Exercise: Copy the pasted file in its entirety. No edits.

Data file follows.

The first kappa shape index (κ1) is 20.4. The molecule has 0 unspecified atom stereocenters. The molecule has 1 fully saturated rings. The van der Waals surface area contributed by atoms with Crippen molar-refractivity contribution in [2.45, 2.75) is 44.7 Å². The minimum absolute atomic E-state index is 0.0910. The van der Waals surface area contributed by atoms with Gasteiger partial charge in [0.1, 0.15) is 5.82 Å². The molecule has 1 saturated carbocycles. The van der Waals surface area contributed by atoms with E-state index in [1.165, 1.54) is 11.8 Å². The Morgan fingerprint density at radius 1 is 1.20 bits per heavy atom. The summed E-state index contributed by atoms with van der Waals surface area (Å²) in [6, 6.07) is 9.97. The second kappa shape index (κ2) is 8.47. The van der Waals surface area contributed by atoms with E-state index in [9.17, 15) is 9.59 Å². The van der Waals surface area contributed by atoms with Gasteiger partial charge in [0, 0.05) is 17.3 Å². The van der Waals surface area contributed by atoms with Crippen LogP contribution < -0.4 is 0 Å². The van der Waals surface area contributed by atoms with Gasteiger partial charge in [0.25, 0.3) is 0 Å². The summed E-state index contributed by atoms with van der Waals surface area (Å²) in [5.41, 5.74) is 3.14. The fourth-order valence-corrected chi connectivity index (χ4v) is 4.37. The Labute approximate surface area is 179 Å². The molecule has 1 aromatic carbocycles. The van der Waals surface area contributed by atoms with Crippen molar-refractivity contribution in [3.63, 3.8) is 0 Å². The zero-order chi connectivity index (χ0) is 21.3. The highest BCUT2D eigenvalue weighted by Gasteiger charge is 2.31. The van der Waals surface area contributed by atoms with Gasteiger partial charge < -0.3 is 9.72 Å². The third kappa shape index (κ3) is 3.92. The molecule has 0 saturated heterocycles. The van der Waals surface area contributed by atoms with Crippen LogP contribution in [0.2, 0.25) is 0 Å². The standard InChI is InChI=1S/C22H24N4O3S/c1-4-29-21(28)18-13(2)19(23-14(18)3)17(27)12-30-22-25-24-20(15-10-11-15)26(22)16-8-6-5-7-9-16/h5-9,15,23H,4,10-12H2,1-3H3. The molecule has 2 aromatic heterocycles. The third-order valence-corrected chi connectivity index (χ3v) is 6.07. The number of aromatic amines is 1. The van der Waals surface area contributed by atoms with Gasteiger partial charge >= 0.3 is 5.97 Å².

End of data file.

The first kappa shape index (κ1) is 20.4. The molecule has 0 unspecified atom stereocenters. The molecule has 1 fully saturated rings. The van der Waals surface area contributed by atoms with Crippen molar-refractivity contribution in [2.45, 2.75) is 44.7 Å². The minimum absolute atomic E-state index is 0.0910. The van der Waals surface area contributed by atoms with Gasteiger partial charge in [0.1, 0.15) is 5.82 Å². The molecule has 1 saturated carbocycles. The van der Waals surface area contributed by atoms with E-state index in [1.165, 1.54) is 11.8 Å². The Morgan fingerprint density at radius 1 is 1.20 bits per heavy atom. The summed E-state index contributed by atoms with van der Waals surface area (Å²) in [6, 6.07) is 9.97. The second kappa shape index (κ2) is 8.47. The van der Waals surface area contributed by atoms with E-state index in [9.17, 15) is 9.59 Å². The van der Waals surface area contributed by atoms with Gasteiger partial charge in [0, 0.05) is 17.3 Å². The van der Waals surface area contributed by atoms with Crippen LogP contribution < -0.4 is 0 Å². The van der Waals surface area contributed by atoms with Gasteiger partial charge in [0.25, 0.3) is 0 Å². The summed E-state index contributed by atoms with van der Waals surface area (Å²) in [5.41, 5.74) is 3.14. The fourth-order valence-corrected chi connectivity index (χ4v) is 4.37. The Labute approximate surface area is 179 Å². The molecule has 1 aromatic carbocycles. The van der Waals surface area contributed by atoms with Crippen molar-refractivity contribution in [3.63, 3.8) is 0 Å². The zero-order chi connectivity index (χ0) is 21.3. The highest BCUT2D eigenvalue weighted by Gasteiger charge is 2.31. The van der Waals surface area contributed by atoms with Gasteiger partial charge < -0.3 is 9.72 Å². The third kappa shape index (κ3) is 3.92. The molecule has 0 saturated heterocycles. The van der Waals surface area contributed by atoms with Crippen LogP contribution in [0.2, 0.25) is 0 Å². The standard InChI is InChI=1S/C22H24N4O3S/c1-4-29-21(28)18-13(2)19(23-14(18)3)17(27)12-30-22-25-24-20(15-10-11-15)26(22)16-8-6-5-7-9-16/h5-9,15,23H,4,10-12H2,1-3H3. The molecule has 2 aromatic heterocycles. The third-order valence-corrected chi connectivity index (χ3v) is 6.07. The number of aromatic amines is 1. The van der Waals surface area contributed by atoms with Gasteiger partial charge >= 0.3 is 5.97 Å².